O’Neal, wiggling over the screen, is worried enough about Jokic’s spot-up at the top of the key to let Murray go briefly. Gobert, once he realizes Murray is maneuvering off the three-point line, drops to the paint and essentially concedes a midrange jumper. While O’Neal probably could’ve done a bit better on the contest, that’s not a bad result at all for the Jazz. It’s not a three and it’s not a layup.
Jokic’s rim protection
We know primarily what Mitchell will do: seek out subpar defenders and attack them off the dribble. Interestingly, Porter’s negative defensive impact has been generally mitigated over the past couple of games, after Mike Malone had to pull him off the floor at points early in the series. As the Nuggets have stabilized defensively, Porter is no longer getting pulverized. Since Game 4, Denver is 20 points better defensively with MPJ than without him.
There’s a good amount of noise in that statistic, but it at least indicates that Porter isn’t getting played off the floor. Mitchell has targeted other players — pretty much anyone who struggles to stay in front of him, which is a wide range — and found success in similar ways as Murray. He pours in threes off of screens, hunts make-able midrange shots, and dives to the hoop.
The clearest Nuggets defensive weakness has been Jokic. In contrast to Gobert’s all-encompassing arms and soft feet, Jokic struggles with mobility and consistently loses battles with Mitchell, Mike Conley, and Jordan Clarkson, the Jazz’s triumvirate of ball-handling guards. Gobert, in addition, has had a quietly productive offensive series going at Jokic.
When Mitchell uses Gobert’s expert screens, Jokic has no chance at contesting threes:
He plays drop coverage, in part because he isn’t quick enough to get out and contest without either coming up short or getting blown by for a layup. At the rim, he’s offered futile resistance:
There’s a reason Jokic’s defensive rating has been so bad for much of the series. Per NBA.com, he has conceded buckets on 29-of-41 attempts when he contests a shot at the rim, a ghastly field goal percentage of 70 percent. That’s a tiny sample size and Gobert doesn’t look that much better (61 percent), but it speaks to a wider issue with Jokic’s defensive presence.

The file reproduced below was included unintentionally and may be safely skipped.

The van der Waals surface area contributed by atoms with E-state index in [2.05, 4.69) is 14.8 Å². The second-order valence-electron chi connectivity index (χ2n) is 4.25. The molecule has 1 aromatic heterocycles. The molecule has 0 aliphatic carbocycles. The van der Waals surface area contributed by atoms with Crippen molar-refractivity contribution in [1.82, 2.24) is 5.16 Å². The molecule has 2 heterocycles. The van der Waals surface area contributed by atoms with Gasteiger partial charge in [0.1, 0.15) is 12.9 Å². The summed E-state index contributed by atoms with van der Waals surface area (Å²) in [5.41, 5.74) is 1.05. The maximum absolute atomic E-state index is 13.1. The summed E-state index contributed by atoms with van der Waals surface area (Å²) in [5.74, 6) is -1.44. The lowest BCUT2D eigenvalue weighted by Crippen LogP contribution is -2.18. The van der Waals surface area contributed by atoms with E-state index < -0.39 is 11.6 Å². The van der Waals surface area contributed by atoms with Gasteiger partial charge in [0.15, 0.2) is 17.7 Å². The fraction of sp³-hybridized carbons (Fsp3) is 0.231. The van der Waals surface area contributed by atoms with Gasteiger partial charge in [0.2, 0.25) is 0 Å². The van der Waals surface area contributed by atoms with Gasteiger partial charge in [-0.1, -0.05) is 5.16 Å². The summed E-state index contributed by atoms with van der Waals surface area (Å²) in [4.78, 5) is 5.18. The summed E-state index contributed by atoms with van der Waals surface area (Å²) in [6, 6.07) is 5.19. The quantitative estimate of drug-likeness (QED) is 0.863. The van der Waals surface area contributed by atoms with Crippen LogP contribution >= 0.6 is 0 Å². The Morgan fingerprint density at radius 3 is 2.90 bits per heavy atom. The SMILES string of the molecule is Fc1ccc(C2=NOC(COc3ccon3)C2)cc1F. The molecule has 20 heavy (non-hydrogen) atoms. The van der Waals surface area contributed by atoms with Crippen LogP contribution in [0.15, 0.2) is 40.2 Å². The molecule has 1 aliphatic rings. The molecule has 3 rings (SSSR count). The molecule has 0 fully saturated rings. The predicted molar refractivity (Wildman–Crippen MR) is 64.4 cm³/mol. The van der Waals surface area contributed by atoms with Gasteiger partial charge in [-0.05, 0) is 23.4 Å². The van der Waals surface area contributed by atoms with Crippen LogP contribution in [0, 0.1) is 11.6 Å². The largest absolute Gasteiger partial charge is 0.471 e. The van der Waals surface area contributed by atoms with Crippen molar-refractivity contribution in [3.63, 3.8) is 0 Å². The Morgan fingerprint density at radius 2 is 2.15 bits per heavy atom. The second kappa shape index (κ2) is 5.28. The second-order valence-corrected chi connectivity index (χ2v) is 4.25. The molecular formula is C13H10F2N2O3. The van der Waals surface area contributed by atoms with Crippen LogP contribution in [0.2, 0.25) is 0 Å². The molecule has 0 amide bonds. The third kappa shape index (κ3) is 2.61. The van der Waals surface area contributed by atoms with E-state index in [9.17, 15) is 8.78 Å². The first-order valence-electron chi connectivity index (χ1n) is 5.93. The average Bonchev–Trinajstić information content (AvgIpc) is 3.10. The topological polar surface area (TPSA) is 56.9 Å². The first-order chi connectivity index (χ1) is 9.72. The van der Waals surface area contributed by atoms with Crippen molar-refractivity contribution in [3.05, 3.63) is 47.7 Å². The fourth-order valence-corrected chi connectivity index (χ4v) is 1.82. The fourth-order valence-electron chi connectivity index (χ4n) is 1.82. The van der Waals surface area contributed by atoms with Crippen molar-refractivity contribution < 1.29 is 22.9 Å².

Denver has been a bit better on defense since earlier in the series, but they’re still getting by on ridiculous offensive performances from Murray. This is a particularly bad defensive matchup for Jokic, and he’s approaching liability status at this point.
The auxiliary shooters
Anything can happen in an individual game. There are players on both teams that could plausibly have bigger games than expected and change the proceedings. Most notably, Conley has the skills to post a huge performance alongside Mitchell. A Joe Ingles run — not without precedent! — could take some pressure off Mitchell throughout the game.
For Denver, Harris’s return provides them another capable ball-handler, though Harris didn’t do much scoring in his 20 Game 6 minutes, and he didn’t have a great regular season. Porter has been pretty quiet offensively. He plays the minutes and has the shooting to flip Game 7 on its head. There will be shots available on the wings for Jerami Grant and Torrey Craig as Murray and Jokic run their pick-and-rolls. Jokic had nine assists in Game 6.
There are plenty of little factors that could change the way Game 7 goes. But most likely, it will be up to the stars late to find buckets. The potential for another electric Murray-Mitchell back-and-forth makes this a highly-anticipated elimination game.